In baseball or softball, a starting pitcher (also referred to as the starter) is the pitcher who delivers the first pitch to the first batter of a game. A pitcher who enters the game after the first pitch of the game is a relief pitcher.
A starting pitcher in professional baseball usually rests three or four days after pitching a game, before pitching another. Therefore, most professional baseball teams have four or five starting pitchers on their rosters. These pitchers, and the sequence in which they pitch, is known as the rotation. In modern baseball, a five-man rotation is most common.
Under ideal circumstances, a manager of a baseball team would prefer a starting pitcher to pitch as many innings as possible in a game. Most regular starting pitchers pitch for at least five innings on a regular basis, and if a pitcher is unable to do so, there is a high probability that he will, in the future, be relegated to duty in the bullpen. In modern baseball, a starting pitcher is rarely expected to pitch for more than seven or eight innings, at which point, responsibility for the game is passed to relief pitchers, including specialist pitchers such as set-up pitchers and closers.
Often, a starting pitcher is subject to a pitch count, meaning the manager will remove him from the game once he has thrown a specific number of pitches. The most common pitch count for a modern pitcher is in the neighborhood of 100, and it is now rare for a starting pitcher to throw more than 125 pitches in a game. Pitch count limits are especially common for starting pitchers who are recovering from injury. In the early decades of baseball, it was not uncommon for a starting pitcher to pitch three hundred innings or more, over the course of a season. In addition, there are accounts of starting pitchers pitching on consecutive days, or even in both games of a doubleheader. It is believed that these feats were only possible because pitchers in the early years of the game, unlike modern starters, rarely threw the ball with maximum effort.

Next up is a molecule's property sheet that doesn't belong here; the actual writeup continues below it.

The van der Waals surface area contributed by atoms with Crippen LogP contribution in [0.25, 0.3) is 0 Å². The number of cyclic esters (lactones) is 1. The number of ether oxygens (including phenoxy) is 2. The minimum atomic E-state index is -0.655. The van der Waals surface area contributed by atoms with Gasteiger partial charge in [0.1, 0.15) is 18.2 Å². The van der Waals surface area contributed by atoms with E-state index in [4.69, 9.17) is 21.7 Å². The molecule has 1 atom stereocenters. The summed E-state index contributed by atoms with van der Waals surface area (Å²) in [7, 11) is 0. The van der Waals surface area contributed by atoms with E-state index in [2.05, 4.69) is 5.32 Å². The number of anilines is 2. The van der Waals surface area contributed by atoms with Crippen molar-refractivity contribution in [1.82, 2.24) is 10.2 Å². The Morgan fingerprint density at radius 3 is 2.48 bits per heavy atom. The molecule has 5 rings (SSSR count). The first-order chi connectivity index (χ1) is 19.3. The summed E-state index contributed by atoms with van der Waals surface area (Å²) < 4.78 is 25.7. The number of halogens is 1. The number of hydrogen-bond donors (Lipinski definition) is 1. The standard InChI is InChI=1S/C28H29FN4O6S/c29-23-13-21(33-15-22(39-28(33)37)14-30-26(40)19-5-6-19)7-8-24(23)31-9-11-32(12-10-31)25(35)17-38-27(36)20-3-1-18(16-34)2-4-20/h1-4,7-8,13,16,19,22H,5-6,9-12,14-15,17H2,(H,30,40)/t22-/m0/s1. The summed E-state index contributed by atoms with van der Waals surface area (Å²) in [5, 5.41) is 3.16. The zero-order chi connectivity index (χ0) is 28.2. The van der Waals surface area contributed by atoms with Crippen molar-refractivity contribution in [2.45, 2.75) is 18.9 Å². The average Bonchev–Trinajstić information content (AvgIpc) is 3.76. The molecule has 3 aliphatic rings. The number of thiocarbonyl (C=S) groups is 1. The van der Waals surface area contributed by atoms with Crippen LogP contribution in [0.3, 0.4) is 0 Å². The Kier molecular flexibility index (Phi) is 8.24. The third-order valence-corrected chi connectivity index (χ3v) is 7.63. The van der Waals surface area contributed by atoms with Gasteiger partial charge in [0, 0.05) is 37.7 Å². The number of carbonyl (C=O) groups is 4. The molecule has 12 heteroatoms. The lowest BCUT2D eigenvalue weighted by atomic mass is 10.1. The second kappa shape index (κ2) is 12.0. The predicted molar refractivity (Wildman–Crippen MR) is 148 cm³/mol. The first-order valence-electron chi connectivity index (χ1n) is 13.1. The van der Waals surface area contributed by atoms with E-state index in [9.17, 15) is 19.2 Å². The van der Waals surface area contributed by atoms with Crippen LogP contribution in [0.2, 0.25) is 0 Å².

A starting pitcher who can be counted on to consistently throw many innings is known as a workhorse. A good example of a modern day workhorse pitcher is Roy Halladay, who is the current active leader in both complete games thrown and shutouts.
A starting pitcher must complete five innings of work in order to qualify for a "win" in a game he starts. Under NCAA baseball rules, which govern intercollegiate baseball, a starting pitcher who pitches fewer than five innings can still earn a win if he pitches for a certain amount of time that is determined before the start of the game. It is possible to be credited with a loss despite pitching fewer than five innings. A starter who works six or more innings while giving up three or fewer earned runs is said to have achieved a "quality start". A starter that finishes the game without having to be relieved by the bullpen is said to have thrown a "complete game". The pitcher that throws a complete game is almost always in a position for a win.
Pitch selection 
Starting pitchers usually have a variety of pitches to choose from, broken into a number of categories.